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Many land managers incorporate prescribed fires into a management plan alongside grazing livestock. Other land managers feel it is not feasible to graze and burn on the same operation. But when prescribed fire is used strategically, its benefits outweigh any negatives.
Cole Fagen, a Lloyd Noble Scholar in Agriculture, learns the value of growing-season prescribed burns and discovers a new favorite tool: the drip torch.
Prescribed fire, grazing and rest are integral processes for maintaining the integrity, stability and beauty of the biotic community in the Southern Great Plains and throughout the U.S.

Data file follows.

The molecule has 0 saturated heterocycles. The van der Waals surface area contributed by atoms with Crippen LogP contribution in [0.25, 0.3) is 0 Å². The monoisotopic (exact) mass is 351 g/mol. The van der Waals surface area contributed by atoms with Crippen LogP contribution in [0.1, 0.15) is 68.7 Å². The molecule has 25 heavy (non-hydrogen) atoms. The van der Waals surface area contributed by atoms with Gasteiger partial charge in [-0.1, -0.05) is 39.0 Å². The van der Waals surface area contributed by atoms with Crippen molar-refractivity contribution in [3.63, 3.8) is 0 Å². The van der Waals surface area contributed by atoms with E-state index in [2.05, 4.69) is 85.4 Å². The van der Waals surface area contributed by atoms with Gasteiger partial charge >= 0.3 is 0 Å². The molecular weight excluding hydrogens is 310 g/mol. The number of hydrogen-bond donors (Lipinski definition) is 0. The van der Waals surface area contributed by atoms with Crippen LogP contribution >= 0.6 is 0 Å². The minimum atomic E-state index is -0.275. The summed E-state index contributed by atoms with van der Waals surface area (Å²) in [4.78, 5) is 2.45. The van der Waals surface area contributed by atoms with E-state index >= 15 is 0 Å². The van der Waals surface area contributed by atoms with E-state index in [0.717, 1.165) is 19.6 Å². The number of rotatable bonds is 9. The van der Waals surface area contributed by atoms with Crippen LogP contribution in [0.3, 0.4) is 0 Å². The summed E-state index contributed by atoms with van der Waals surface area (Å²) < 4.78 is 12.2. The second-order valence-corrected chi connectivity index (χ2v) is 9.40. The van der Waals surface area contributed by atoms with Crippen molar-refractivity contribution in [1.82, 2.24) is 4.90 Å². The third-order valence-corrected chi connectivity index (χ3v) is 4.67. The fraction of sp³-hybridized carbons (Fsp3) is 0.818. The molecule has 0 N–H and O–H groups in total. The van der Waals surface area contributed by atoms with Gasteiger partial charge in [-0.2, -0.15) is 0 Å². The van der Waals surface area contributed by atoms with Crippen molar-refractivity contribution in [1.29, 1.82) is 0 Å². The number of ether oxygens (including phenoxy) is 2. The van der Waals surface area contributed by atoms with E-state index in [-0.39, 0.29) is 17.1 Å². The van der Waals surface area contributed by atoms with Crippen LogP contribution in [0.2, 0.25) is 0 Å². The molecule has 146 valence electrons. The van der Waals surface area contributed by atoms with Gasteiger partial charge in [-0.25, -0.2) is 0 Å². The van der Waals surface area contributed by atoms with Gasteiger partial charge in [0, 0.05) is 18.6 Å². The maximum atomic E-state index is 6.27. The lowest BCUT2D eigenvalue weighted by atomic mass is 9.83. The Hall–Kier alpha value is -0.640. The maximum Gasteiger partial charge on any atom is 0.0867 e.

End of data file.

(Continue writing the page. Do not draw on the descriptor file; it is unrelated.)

The traditional burning season for the Southern Great Plains goes from December to April. However, when land managers limit their burn season to these five months, they often find it difficult to implement the number of burns needed to achieve their goals. This is one reason why more and more land managers are conducting growing-season burns, during late spring through early fall months, to meet some of their prescribed burning goals.